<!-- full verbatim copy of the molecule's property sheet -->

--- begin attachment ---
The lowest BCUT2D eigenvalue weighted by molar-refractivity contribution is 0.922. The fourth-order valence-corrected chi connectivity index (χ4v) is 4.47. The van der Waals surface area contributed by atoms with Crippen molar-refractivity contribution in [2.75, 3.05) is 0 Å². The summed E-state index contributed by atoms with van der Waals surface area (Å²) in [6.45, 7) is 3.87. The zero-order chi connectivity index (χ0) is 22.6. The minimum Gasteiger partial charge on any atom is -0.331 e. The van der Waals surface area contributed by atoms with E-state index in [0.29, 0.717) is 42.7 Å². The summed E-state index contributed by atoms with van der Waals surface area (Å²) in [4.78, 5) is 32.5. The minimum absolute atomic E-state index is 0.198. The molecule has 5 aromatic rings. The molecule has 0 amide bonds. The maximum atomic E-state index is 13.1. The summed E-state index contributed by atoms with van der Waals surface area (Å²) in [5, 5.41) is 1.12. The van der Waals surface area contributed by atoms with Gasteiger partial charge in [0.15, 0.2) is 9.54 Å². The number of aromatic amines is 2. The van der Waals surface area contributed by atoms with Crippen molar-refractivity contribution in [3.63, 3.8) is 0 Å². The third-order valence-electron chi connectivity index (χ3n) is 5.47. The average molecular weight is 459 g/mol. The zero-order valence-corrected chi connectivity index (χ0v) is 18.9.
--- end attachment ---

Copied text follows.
The lowest BCUT2D eigenvalue weighted by molar-refractivity contribution is 0.922. The fourth-order valence-corrected chi connectivity index (χ4v) is 4.47. The van der Waals surface area contributed by atoms with Crippen molar-refractivity contribution in [2.75, 3.05) is 0 Å². The summed E-state index contributed by atoms with van der Waals surface area (Å²) in [6.45, 7) is 3.87. The zero-order chi connectivity index (χ0) is 22.6. The minimum Gasteiger partial charge on any atom is -0.331 e. The van der Waals surface area contributed by atoms with E-state index in [0.29, 0.717) is 42.7 Å². The summed E-state index contributed by atoms with van der Waals surface area (Å²) in [4.78, 5) is 32.5. The minimum absolute atomic E-state index is 0.198. The molecule has 5 aromatic rings. The molecule has 0 amide bonds. The maximum atomic E-state index is 13.1. The summed E-state index contributed by atoms with van der Waals surface area (Å²) in [5, 5.41) is 1.12. The van der Waals surface area contributed by atoms with Gasteiger partial charge in [0.15, 0.2) is 9.54 Å². The number of aromatic amines is 2. The van der Waals surface area contributed by atoms with Crippen molar-refractivity contribution in [3.63, 3.8) is 0 Å². The third-order valence-electron chi connectivity index (χ3n) is 5.47. The average molecular weight is 459 g/mol. The zero-order valence-corrected chi connectivity index (χ0v) is 18.9.